Released: 2006, Smog Veil Records
Reviewer: Lord of the Wasteland
Throughout his thirty-year career, Jon Mikl Thor’s albums have been easier to slam than a Tijuana hooker and his latest, DEVASTATION OF MUSCULATION, is no exception. Rolling all the warrior-themed cheese of Manowar into the simplistic song structures of Anvil, DEVASTATION OF MUSCULATION is yet another tongue-in-cheek ode to all things high and mighty. Thor himself, renowned for bending steel bars with his teeth on stage, is a Vancouver and Canadian institution. His live shows are legendary, outdone only by GWAR in terms of outrageous spectacle. Along with music, acting and bodybuilding have taken up room on Thor’s plate over the years but he has remained in a musical rut since the mid-eighties (“Thunder On The Tundra”), his career given a slight bump from the film, FUBAR, in 2002. Make no mistake, DEVASTATION OF MUSCULATION is as horrible as every other Thor release but you have to give the guy credit for hanging in there all these years and staying true to the cause.
Thor, who will never be confused with the Geoff Tate or Ronnie James Dio’s of the heavy metal vocal world, makes his usual forced effort to sing and he does so with forceful conviction and passion that you can’t help but feel for him. “Lords of Steel” possesses some decent riffs from Mike Kischnick and the epic groove certainly puts the listener right on the battlefield with sword in hand. Thor’s vocal limitations get the better of him on the title track with a strained chorus but I can totally see this track as a live staple when he hits the road again. “Lies of Eternity” sounds like a warmed-over Anvil track, complete with three-chord riffs and pitiful vocals but possesses an arguably catchy groove. Listening to Thor croak through the ballad, “Cold White Ghost,” is painful but not nearly as excruciating as the duet he does with Dawn Hatchard on “The Return of Odin’s Son.” Somehow, Thor managed to find the female equivalent of his tuneless warbling and hearing her screech through the chorus is agonizing. Hatchard fares much better on the Eastern-influenced “Queen of The Damned” and that track’s groove really stands out from the rest of the album. “Abandon” is plagued by Thor’s attempt to croon and is more of a ballad which hits new lows, even for Thor. The Manowar-ish “Tale of The Wolf/Warriors of The Universe” is as outlandish as it sounds, with Thor’s melodramatic spoken word intro followed by a battle-worthy anthemic chant that will surely get fists pumping.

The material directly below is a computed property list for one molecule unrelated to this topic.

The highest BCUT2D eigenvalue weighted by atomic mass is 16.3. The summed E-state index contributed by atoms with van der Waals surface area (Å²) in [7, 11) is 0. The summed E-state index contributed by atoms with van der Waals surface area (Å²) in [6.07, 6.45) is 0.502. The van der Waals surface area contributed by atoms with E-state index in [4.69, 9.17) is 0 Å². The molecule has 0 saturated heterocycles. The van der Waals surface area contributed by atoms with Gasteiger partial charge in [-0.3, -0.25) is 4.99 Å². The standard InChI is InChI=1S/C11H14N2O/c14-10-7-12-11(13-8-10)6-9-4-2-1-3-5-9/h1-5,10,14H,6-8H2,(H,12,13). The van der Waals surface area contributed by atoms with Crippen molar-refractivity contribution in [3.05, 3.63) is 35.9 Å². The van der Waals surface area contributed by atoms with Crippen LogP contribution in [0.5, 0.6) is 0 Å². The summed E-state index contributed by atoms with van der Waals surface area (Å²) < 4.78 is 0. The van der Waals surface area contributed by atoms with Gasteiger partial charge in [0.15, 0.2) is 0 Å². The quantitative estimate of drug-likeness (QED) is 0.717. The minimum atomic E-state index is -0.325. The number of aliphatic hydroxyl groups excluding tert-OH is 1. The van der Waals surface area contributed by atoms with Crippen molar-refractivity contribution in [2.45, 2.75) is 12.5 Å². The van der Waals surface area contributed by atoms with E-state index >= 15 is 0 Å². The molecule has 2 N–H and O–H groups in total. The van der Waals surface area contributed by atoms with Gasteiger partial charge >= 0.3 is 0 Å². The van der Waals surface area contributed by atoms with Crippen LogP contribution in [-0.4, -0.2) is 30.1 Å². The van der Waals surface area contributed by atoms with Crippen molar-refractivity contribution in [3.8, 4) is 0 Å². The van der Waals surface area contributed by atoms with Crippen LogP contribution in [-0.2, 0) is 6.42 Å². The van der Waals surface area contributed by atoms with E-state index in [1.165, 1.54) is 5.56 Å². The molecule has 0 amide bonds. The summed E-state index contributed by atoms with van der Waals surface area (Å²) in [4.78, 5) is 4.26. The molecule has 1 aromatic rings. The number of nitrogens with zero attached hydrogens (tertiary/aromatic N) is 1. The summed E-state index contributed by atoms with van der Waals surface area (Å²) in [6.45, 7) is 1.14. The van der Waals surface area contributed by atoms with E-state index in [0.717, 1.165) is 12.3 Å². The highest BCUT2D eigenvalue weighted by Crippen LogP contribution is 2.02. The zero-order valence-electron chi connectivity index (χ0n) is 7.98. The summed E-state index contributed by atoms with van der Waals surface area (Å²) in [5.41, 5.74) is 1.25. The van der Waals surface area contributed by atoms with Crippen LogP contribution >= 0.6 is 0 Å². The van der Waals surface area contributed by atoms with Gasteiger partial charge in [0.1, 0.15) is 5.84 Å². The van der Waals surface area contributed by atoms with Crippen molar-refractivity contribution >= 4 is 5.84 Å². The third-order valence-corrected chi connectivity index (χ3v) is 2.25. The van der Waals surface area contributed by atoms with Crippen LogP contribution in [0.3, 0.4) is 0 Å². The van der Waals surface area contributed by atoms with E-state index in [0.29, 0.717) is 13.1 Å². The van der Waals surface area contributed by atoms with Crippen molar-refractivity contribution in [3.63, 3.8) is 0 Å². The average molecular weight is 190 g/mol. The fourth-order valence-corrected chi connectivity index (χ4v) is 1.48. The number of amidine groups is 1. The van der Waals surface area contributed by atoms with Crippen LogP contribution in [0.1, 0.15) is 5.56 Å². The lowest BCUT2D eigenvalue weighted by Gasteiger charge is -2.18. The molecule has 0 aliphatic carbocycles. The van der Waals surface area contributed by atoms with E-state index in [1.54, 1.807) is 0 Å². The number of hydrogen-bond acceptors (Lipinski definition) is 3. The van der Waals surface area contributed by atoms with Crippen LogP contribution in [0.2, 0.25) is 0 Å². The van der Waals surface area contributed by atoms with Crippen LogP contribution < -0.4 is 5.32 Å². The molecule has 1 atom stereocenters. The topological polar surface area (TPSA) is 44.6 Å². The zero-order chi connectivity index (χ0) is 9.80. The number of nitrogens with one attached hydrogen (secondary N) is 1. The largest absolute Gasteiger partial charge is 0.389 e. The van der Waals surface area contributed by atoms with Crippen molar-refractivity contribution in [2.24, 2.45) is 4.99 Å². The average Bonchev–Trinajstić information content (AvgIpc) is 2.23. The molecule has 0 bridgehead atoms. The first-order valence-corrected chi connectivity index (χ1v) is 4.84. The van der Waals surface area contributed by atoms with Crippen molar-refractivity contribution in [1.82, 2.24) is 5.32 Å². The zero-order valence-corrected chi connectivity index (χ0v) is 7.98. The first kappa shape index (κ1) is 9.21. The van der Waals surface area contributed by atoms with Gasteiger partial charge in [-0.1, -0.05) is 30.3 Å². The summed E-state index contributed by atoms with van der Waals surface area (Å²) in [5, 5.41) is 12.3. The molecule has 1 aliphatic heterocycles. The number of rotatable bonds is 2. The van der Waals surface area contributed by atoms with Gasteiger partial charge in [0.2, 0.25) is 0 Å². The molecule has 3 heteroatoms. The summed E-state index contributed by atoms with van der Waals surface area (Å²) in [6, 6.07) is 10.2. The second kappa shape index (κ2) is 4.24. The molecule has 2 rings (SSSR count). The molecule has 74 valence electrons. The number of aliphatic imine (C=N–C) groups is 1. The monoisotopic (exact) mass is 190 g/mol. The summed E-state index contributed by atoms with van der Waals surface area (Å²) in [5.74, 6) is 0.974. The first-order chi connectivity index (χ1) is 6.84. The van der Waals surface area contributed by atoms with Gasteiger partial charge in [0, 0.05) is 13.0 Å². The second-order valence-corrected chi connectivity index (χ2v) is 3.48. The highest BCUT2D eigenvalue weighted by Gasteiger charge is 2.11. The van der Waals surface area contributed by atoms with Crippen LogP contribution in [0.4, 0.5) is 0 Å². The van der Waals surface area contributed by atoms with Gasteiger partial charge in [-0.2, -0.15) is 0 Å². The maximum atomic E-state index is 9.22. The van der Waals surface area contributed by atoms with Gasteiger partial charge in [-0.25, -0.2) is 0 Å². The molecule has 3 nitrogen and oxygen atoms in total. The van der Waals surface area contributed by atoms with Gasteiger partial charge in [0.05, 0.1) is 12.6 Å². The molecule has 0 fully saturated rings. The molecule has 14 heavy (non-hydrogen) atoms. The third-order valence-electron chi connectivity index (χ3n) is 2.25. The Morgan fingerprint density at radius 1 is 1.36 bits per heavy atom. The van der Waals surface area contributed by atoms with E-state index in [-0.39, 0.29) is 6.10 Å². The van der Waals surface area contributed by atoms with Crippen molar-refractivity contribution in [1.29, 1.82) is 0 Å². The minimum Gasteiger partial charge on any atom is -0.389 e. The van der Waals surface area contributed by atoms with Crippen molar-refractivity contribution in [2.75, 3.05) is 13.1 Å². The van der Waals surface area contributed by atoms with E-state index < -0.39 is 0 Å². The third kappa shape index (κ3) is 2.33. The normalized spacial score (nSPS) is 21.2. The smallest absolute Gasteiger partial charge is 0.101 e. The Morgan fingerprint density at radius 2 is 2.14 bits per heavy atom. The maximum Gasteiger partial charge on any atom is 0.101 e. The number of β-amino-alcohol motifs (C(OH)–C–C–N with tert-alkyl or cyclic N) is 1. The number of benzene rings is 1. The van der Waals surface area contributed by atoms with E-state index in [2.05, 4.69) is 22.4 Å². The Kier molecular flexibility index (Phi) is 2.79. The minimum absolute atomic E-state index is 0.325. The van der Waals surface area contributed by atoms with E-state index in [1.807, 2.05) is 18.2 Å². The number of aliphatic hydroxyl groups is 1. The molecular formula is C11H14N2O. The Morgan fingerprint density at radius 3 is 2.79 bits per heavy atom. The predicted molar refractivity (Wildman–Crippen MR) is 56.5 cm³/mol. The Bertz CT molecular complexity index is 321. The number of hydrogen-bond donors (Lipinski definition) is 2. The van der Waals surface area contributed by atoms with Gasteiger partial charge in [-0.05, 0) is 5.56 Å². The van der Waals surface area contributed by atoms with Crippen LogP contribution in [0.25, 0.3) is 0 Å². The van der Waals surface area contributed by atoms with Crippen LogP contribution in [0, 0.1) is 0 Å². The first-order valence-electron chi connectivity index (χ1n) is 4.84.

Thor has made a career out of playing campy heavy metal and catering to his fans with an over-the-top image usually reserved for the professional wrestling circuit. He may be an entertainer but he most certainly is NOT a singer despite the fact he has been releasing records since the mid-seventies (“Keep The Dogs Away” is a Canadian classic). Taken for what it is, DEVASTATION OF MUSCULATION is worth a laugh but I doubt Thor would be pleased to find his latest album filed under “COMEDY” at the local music store. Catch Thor live for a night you’ll never forget (or at least seek out last year’s ANTHORLOGY DVD) but for God’s sake, spare yourself the pain of this album.
KILLER KUTS: “Lords of Steel,” “Lies of Eternity,” “Queen of The Damned”